Junkyard Find: 1979 Subaru GL Wagon
The Malaise Subaru Apocalypse is in full swing in Colorado, if we are to judge from the selection of old Leones in Denver junkyards these days. Yesterday, we saw this ’82 GL “Cyclops”, but that was just the beginning of the Subaru death toll in this yard. A few rows away, I found this brown GL wagon, a little rustier than the ’82 but still appearing to have plenty of life left in it. Is anyone restoring these things?
When you’re driving a brown Malaise econo-wagon, you’re pretty well obligated to sport brown plaid upholstery.
The same rule applies when it comes to orange and white tape stripes: you must have them!
I thought that speedometers on US-market cars from the 1979 through 1982 model years were required to max out at 85 MPH. You know, for safety. Either Subaru found some loophole for this car, or someone swapped in a later 120 MPH speedo. Imagine, this car doing 120!
I’ve worked on a few of these things, and I always thought they were pretty unreliable and shoddy next to contemporary Hondas and Toyotas (though Malaise Subarus were built like bank vaults next to Mitsubishis of the period). The quality of Subaru products improved as much in the 1990s as did Hyundai stuff, which may explain the hindsight-based perception that the old GLs were bulletproof (cue the enraged commenters who got 400,000 trouble-free miles out of their Malaise Subies). Were I transported back to 1979 and found myself shopping for a four-wheel-drive car, I’d go for the less civilized but sturdier AMC Eagle SX/4. Still, it’s sad to see all the old (non-BRAT) Subarus getting crushed now.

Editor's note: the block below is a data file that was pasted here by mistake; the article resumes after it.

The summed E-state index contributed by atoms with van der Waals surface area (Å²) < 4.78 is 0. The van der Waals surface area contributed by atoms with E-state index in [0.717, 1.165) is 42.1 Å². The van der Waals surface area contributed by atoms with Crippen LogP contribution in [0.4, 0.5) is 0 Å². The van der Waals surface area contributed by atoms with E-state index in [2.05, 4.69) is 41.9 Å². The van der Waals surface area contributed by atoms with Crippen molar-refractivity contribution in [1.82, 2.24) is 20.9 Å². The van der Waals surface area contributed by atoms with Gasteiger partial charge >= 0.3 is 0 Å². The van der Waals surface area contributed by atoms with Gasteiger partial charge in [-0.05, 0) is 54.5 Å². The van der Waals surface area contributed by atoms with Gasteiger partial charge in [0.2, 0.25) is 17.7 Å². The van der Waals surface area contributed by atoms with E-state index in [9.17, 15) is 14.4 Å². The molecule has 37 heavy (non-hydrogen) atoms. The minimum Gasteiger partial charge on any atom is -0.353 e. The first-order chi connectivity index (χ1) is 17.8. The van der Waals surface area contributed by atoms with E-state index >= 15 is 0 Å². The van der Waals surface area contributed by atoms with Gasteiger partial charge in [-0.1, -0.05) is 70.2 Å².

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1. The brown plaid is just fantastic. 2. The last time I worked on one of these was when I was in Technical School, so either late 1988 or early 1989. What alarmed me about working on Subarus was (I don't know if it is still this way) that they were famous for random design changes through the model year. When ordering parts, not only did you have to provide the year, model and engine size, but also the production date of the car. Coming from working on GM cars where part interchangeability was measured in years, that was weird. 3. By the time most of these went to the scrap yard, they picked up that distinctive Subaru exhaust leak sound (the aforementioned lack of interchangeability made it difficult/impossible to fix leaks in a cost effective manner). I've always found it funny that some people take a perfectly good STi and spend more money on an exhaust system that ends up sounding like one of these old beaters.
The sheetmetal on earlier Subaru's was stamped from recycled Chevy Vegas...